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  • I'm using Stripe to process payments on my site
  • The only cookies the site uses are set and processed entirely by Stripe
  • The cookies would only apply to users who have 1) created an account, and 2) signed up for a paid subscription
  • When signing up for an account, all users must accept the terms and conditions and privacy policy, which mentions the following:

We may use cookies and other tracking technologies to collect and store your information.

and under the Personal Information section:

Payment Data. We may collect data necessary to process your payment if you make purchases, such as your payment instrument number (such as a credit card number), and the security code associated with your payment instrument. All payment data is store by Stripe. You may find their privacy notice link(s) here: https://stripe.com/privacy

I've read in some answers like this one that the cookies are still my responsibility, since it's happening on my site, so I want to be sure I'm legally covered here in terms of GDPR and other cookie laws.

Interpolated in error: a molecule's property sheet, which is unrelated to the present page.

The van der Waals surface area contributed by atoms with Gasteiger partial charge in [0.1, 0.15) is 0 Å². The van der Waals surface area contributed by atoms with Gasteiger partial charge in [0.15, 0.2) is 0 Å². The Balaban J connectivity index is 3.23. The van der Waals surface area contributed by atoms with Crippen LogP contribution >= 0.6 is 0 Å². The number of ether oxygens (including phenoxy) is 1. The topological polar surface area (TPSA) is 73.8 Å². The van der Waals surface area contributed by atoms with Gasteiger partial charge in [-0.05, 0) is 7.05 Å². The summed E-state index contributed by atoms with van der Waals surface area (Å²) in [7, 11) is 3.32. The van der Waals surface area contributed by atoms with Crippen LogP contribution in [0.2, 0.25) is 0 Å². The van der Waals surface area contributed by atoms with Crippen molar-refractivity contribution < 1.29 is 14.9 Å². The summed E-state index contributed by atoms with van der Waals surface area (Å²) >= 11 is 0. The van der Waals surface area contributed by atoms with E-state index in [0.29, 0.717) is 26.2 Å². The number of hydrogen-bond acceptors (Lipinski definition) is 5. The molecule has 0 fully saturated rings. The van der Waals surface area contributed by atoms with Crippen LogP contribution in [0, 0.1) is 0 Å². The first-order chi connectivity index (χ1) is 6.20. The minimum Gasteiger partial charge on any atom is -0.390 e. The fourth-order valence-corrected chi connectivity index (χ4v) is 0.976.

This answer and others suggest that only non-essential cookies need to be announced with a banner and have the option to be turned off. My understanding is that for essential cookies, the legal requirement is to just disclose that cookies are used and for what purpose.

So with all that in mind, my questions are:

  1. Do my Stripe cookies count as essential cookies?
  2. If the Stripe cookies count as essential, is it legal to provide no option to turn them off?
  3. Have I met my legal requirements in terms of disclosure? The terms and conditions and privacy policy were generated by Termly.

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If the GDPR applies, then the e-privacy directive (EPD) (formally Directive 2002/58/EC of the European Parliament and of the Council of 12 July 2002) almost surely also applies. However, this being a directive rather than a regulation, the implement6ing laws may vary in different countries.

The relevant provision is Article 5 paragraph (3) which reads:

Member States shall ensure that the use of electronic communications networks to store information or to gain access to information stored in the terminal equipment of a subscriber or user is only allowed on condition that the subscriber or user concerned is provided with clear and comprehensive information in accordance with Directive 95/46/EC, inter alia [among others] about the purposes of the processing, and is offered the right to refuse such processing by the data controller. This shall not prevent any technical storage or access for the sole purpose of carrying out or facilitating the transmission of a communication over an electronic communications network, or as strictly necessary in order to provide an information society service explicitly requested by the subscriber or user.

This governs cookies and any other local data, that is, data stored on or read from the user's equipment.

What this means is: